James Gillespie Blaine was born in West Brownsville, Pa., January 31, 1830, and died in Washington, D. C., January 27, 1893. In 1854 he removed to Augusta, Maine, where he entered the field of journalism. Four years later he was elected to the State legislature where he remained until 1862, when he was elected a member of Congress, becoming speaker of the House of Representatives in 1869 and continuing as such until 1875. In this capacity he won distinction for his knowledge of parliamentary law, impartiality in administering the duties of his office, and skill in controlling the House. He was a member of the United States Senate from 1876 to 1881, resigning the office to become Secretary of State under President Garfield. In 1884 he was the Republican candidate for the Presidency, but was defeated. When Benjamin Harrison became President, in 1889, he appointed Mr. Blaine Secretary of State, which office he filled till June, 1892, when he resigned. He died a disappointed and broken-hearted man through his inability to reach the Presidency, which was the one great ambition of his life. In this respect he was like Clay and Webster, all able statesmen, but rejected either by their party or the people when they sought the great honor either of a nomination or election to this high office. As an orator, he was one of the best of the period following the Civil War, and achieved success as a statesman through being largely instrumental in negotiating the treaty with England, which adopted the American principle of equal rights and protection for

naturalized as well as native citizens, and also through negotiating reciprocity treaties for the extension of trade with several foreign governments. The following extract is from an oration delivered in the House of Representatives at Washington, D. C., February 27, 1882.

IS terrible fate was upon him in an instant.


One moment he stood erect, strong, confident in the years stretching peacefully out before him. The next he lay wounded, bleeding, helpless; doomed to weary weeks of torture, to silence, and the grave.

Great in life, Garfield was surpassing great in death. For no cause, in the very frenzy of wantonness, by the red hand of murder, he was thrust from the full tide of this world's interest, from its hopes, its aspirations, its victories, into the visible presence of Death- and he did not quail. Not alone for the one short moment in which, stunned and dazed, he could give up life, hardly aware of its relinquishment, but through days of deadly languor, through weeks of agony, that was not less agony because silently borne, with clear sight and calm courage, he looked into his open grave. What blight and ruin met his anguished eyes, whose lips may tell what brilliant broken plans, what baffled high ambitions, what sundering of warm, strong manhood's friendships, what bitter rendering of sweet house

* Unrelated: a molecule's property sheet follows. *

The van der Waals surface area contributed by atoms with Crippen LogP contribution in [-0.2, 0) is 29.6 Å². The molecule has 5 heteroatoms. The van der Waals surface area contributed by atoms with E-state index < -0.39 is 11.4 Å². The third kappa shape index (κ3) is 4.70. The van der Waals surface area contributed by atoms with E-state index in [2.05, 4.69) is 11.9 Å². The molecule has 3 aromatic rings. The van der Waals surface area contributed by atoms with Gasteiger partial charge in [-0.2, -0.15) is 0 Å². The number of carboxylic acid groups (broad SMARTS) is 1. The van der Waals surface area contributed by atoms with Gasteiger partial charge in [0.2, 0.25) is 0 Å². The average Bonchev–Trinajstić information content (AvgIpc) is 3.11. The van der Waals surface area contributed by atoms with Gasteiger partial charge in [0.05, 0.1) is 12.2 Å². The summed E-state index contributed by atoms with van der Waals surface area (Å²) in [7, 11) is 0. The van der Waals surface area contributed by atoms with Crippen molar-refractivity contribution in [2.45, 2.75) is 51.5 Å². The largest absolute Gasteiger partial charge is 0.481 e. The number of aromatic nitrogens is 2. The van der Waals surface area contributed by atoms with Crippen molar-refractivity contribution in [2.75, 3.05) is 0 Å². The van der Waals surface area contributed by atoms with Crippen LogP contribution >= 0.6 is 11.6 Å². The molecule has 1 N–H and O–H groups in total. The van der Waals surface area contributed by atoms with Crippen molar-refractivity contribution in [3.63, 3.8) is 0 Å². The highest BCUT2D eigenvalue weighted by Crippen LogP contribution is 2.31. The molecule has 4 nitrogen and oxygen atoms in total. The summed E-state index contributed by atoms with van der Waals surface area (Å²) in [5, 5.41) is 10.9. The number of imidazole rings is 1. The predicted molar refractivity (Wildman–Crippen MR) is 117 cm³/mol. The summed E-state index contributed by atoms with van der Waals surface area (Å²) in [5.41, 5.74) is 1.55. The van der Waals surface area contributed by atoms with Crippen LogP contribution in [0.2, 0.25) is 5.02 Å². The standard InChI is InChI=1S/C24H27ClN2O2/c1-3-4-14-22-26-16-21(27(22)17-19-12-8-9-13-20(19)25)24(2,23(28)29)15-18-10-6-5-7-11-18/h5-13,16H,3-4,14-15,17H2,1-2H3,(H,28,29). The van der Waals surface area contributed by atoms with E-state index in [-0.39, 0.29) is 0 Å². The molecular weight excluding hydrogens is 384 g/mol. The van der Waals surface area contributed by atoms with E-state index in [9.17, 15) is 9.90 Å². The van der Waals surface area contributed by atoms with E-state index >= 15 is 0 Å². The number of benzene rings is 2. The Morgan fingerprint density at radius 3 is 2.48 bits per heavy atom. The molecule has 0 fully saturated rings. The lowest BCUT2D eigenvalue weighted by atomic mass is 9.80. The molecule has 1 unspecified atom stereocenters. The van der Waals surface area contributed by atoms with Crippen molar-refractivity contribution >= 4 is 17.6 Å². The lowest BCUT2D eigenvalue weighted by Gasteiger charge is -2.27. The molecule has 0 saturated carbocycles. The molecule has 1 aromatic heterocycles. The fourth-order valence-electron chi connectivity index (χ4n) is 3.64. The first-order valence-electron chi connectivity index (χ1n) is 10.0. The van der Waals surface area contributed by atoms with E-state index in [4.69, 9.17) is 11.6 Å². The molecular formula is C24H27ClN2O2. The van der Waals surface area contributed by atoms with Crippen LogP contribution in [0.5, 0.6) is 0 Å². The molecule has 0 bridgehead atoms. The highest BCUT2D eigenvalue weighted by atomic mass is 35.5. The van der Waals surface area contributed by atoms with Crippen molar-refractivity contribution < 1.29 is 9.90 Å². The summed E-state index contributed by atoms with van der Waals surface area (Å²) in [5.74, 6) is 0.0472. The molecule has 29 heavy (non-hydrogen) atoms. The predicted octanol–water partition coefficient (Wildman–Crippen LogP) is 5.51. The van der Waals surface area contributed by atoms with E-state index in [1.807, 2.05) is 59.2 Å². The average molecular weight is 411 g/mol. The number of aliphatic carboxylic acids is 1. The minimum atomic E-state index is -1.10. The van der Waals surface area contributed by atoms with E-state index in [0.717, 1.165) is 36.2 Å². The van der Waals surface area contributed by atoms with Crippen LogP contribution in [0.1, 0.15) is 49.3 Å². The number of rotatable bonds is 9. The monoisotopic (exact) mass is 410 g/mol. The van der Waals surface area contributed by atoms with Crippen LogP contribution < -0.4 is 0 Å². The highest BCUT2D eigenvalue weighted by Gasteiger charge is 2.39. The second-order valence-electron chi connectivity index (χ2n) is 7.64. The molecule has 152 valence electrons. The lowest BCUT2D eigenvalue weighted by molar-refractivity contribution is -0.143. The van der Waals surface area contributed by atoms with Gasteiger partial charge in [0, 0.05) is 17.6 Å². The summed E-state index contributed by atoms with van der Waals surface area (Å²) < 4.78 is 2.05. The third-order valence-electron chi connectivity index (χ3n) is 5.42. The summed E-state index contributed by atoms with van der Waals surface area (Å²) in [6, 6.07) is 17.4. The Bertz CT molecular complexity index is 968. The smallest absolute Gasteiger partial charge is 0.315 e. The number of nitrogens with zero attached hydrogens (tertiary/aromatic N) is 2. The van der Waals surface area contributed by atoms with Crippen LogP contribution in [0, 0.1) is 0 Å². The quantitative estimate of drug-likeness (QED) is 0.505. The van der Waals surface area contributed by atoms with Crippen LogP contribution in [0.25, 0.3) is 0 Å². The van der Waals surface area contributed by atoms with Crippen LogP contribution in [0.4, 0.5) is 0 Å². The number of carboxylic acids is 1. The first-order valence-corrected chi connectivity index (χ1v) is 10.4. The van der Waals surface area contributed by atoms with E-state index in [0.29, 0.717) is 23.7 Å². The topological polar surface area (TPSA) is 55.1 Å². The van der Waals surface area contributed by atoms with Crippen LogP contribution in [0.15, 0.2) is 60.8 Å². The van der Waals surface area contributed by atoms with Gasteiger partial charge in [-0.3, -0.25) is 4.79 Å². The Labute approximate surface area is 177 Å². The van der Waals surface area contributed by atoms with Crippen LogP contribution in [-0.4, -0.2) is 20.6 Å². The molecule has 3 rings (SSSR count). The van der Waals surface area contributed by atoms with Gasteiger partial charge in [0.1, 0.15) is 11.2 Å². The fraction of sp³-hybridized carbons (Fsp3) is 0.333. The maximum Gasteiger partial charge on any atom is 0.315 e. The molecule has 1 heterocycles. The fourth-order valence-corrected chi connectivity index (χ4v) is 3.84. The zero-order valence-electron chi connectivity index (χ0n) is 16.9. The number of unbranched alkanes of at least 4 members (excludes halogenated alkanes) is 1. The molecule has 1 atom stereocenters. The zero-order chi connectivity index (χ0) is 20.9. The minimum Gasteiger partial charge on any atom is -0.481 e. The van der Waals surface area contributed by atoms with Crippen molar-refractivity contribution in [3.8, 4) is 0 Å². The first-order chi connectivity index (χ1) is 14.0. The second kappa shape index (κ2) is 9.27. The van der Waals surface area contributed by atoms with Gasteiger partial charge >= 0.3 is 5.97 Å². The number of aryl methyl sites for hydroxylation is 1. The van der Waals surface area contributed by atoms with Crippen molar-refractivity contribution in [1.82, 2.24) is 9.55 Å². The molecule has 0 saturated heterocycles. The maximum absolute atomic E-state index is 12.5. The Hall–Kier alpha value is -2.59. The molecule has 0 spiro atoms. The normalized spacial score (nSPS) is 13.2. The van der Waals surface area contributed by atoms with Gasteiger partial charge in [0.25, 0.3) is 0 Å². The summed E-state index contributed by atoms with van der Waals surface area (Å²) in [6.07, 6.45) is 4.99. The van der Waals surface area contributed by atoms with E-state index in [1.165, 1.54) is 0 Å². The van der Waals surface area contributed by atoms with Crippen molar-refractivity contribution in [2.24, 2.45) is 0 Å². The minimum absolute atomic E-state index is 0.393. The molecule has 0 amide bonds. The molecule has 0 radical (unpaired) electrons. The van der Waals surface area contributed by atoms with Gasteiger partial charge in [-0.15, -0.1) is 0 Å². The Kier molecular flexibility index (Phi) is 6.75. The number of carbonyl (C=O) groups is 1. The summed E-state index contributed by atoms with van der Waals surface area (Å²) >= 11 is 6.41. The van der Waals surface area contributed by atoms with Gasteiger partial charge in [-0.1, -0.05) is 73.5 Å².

hold ties! Behind him a proud, expectant nation, a great host of sustaining friends, a cherished and happy mother, wearing the full, rich honors of her early toil and tears; the wife of his youth, whose whole life lay in his; the little boys not yet emerged from childhood's days of frolic; the fair, young daughter; the sturdy sons just springing into closest companionship, claiming every day and every day rewarding a father's love and care, and in his heart the eager rejoicing power to meet all demands! Before him desolation and great darkness! And his soul was not shaken. His countrywere thrilled with instant, profound, and universal sympathy. Masterful in his mortal weakness, he became the centre of a nation's love, enshrined in the prayers of a world; but all the love and all the sympathy could not share with him his suffering. He trod the wine-press alone. With unfaltering front he faced death. With unfailing tenderness he took leave of life. Above the demoniac hiss of the assassin's bullet, he heard the voice of God. With simple resignation, he bowed to the Divine decree.


As the end drew near his early craving for the sea returned. The stately mansion of power had been to him the wearisome hospital of pain, and he begged to be taken from its prison walls, from